All aboard the mightly Shahdag! Crossing the Caspian sea
6th - 10th September 2016
After passing through a fairly rushed yet straighforward passport control at Alat Port we cycled ominously in silence towards the Shadag, the cargo vessel that was to transport us across the Capsian to Aktau, Kazahkstan. A large vessel with a sizable underbelly, it specialised in carrying train carriages that housed a range of commodities from steal, coal and oil. Pushing our bikes onto the ship the feeling anticipation turned to excitement and anxiety as we squeezed alongside the giant creaking cargo, propped up with small rusting stilts that seemed far too precarious for what is a notoriously choppy crossing. With the bikes rested agains a few oil drums we made our way up to top deck and immediately found ourselves in a scrum to secure a decent cabin; a task Jess achieved with ruthlessness! The cabin, much like the entire ship, was in good nick and the two of us and Dave easily settled in and enjoyed our two bunkbeds for the reaminder of the crossing. Assuming an imminent departure as indicated, we rested peacefully, happy with our new home for the next 19 hours or so….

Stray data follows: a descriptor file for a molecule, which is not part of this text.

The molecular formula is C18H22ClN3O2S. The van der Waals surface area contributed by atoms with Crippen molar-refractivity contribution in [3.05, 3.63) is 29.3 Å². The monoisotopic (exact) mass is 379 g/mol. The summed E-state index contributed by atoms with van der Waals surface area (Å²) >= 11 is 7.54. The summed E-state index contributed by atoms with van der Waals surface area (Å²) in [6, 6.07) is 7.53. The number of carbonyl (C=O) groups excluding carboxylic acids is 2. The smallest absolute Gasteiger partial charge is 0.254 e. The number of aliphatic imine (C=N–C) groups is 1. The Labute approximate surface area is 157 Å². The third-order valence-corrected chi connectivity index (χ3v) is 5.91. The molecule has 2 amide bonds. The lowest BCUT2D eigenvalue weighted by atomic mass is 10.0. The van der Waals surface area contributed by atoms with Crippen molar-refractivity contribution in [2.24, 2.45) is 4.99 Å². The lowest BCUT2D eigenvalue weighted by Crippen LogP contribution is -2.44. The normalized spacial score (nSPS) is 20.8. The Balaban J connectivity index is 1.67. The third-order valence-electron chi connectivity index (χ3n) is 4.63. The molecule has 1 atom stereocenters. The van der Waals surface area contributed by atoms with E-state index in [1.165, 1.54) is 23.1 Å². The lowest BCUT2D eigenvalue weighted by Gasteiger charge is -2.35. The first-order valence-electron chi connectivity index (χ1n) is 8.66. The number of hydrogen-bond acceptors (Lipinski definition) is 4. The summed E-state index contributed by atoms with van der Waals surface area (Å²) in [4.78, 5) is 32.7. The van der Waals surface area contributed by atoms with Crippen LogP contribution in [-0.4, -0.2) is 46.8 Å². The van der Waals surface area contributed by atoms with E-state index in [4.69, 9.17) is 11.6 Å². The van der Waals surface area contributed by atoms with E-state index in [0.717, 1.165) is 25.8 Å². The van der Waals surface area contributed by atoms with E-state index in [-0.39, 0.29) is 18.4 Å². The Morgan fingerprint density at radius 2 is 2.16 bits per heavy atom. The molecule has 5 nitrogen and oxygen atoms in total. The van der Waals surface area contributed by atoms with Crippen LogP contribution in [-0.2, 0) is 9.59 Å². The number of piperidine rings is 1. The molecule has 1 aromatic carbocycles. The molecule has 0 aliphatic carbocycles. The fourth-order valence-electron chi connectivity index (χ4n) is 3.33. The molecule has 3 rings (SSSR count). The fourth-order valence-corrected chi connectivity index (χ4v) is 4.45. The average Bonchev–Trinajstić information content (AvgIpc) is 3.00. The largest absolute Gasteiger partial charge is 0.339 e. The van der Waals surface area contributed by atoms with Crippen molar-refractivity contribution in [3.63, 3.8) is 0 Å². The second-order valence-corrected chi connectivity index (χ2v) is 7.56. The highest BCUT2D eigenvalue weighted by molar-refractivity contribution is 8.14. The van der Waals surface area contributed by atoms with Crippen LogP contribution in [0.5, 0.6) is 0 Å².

...or so. Over 100 hours later we were still contemplating life in Central Asia from the Caspian as a combination of factors caused an extended rest period at sea. The signs were there early. After a peaceful and incredibly calm sleep we awoke singing the praises of the masterful captain who was overseeing such a smooth jouney only to discover, in fact, we were still in bloody Baku.We quickly realised by the reaction of the crew in answer to our polite question of time keeping that it was best to submit to the sea Gods and disgard any notion of an on-time arrival. Within a few hours it became obvious this was an experience we would never forget. Strangers quickly became friends, languages confusingly exchanged and endless games of charades with intruiging people continually played out in different quarters of the ship between different nationalities.